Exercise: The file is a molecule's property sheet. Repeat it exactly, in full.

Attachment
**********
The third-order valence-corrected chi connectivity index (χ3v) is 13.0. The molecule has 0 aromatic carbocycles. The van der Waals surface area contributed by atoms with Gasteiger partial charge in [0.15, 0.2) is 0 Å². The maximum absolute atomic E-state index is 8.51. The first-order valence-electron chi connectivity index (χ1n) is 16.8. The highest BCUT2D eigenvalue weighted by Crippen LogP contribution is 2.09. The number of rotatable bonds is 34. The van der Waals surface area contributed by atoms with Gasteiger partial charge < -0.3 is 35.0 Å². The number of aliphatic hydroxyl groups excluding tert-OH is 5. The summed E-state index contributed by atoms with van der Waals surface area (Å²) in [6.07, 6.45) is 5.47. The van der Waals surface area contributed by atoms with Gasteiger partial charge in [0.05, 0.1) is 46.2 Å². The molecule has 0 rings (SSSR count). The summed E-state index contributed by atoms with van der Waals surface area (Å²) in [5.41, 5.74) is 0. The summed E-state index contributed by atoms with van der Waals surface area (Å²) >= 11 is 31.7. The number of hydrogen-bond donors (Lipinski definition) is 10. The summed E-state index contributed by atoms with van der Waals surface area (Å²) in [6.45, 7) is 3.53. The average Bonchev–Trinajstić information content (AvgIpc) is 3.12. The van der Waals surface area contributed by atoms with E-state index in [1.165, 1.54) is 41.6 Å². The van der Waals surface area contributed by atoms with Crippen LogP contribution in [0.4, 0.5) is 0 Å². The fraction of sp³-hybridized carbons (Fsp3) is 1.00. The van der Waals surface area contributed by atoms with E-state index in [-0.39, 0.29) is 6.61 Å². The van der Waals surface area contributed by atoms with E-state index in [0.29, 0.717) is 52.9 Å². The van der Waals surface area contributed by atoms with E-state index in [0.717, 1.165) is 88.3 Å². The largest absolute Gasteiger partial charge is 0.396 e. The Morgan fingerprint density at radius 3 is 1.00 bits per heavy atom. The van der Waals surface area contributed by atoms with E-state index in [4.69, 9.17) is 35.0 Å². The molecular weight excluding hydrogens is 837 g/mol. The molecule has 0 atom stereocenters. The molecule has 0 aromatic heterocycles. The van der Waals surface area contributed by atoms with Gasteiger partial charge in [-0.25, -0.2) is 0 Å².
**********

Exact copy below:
The third-order valence-corrected chi connectivity index (χ3v) is 13.0. The molecule has 0 aromatic carbocycles. The van der Waals surface area contributed by atoms with Gasteiger partial charge in [0.15, 0.2) is 0 Å². The maximum absolute atomic E-state index is 8.51. The first-order valence-electron chi connectivity index (χ1n) is 16.8. The highest BCUT2D eigenvalue weighted by Crippen LogP contribution is 2.09. The number of rotatable bonds is 34. The van der Waals surface area contributed by atoms with Gasteiger partial charge < -0.3 is 35.0 Å². The number of aliphatic hydroxyl groups excluding tert-OH is 5. The summed E-state index contributed by atoms with van der Waals surface area (Å²) in [6.07, 6.45) is 5.47. The van der Waals surface area contributed by atoms with Gasteiger partial charge in [0.05, 0.1) is 46.2 Å². The molecule has 0 rings (SSSR count). The summed E-state index contributed by atoms with van der Waals surface area (Å²) in [5.41, 5.74) is 0. The summed E-state index contributed by atoms with van der Waals surface area (Å²) >= 11 is 31.7. The number of hydrogen-bond donors (Lipinski definition) is 10. The summed E-state index contributed by atoms with van der Waals surface area (Å²) in [6.45, 7) is 3.53. The average Bonchev–Trinajstić information content (AvgIpc) is 3.12. The van der Waals surface area contributed by atoms with E-state index in [1.165, 1.54) is 41.6 Å². The van der Waals surface area contributed by atoms with Crippen LogP contribution in [0.4, 0.5) is 0 Å². The fraction of sp³-hybridized carbons (Fsp3) is 1.00. The van der Waals surface area contributed by atoms with E-state index in [-0.39, 0.29) is 6.61 Å². The van der Waals surface area contributed by atoms with E-state index in [0.29, 0.717) is 52.9 Å². The van der Waals surface area contributed by atoms with E-state index in [0.717, 1.165) is 88.3 Å². The largest absolute Gasteiger partial charge is 0.396 e. The Morgan fingerprint density at radius 3 is 1.00 bits per heavy atom. The van der Waals surface area contributed by atoms with E-state index in [4.69, 9.17) is 35.0 Å². The molecular weight excluding hydrogens is 837 g/mol. The molecule has 0 atom stereocenters. The molecule has 0 aromatic heterocycles. The van der Waals surface area contributed by atoms with Gasteiger partial charge in [-0.25, -0.2) is 0 Å².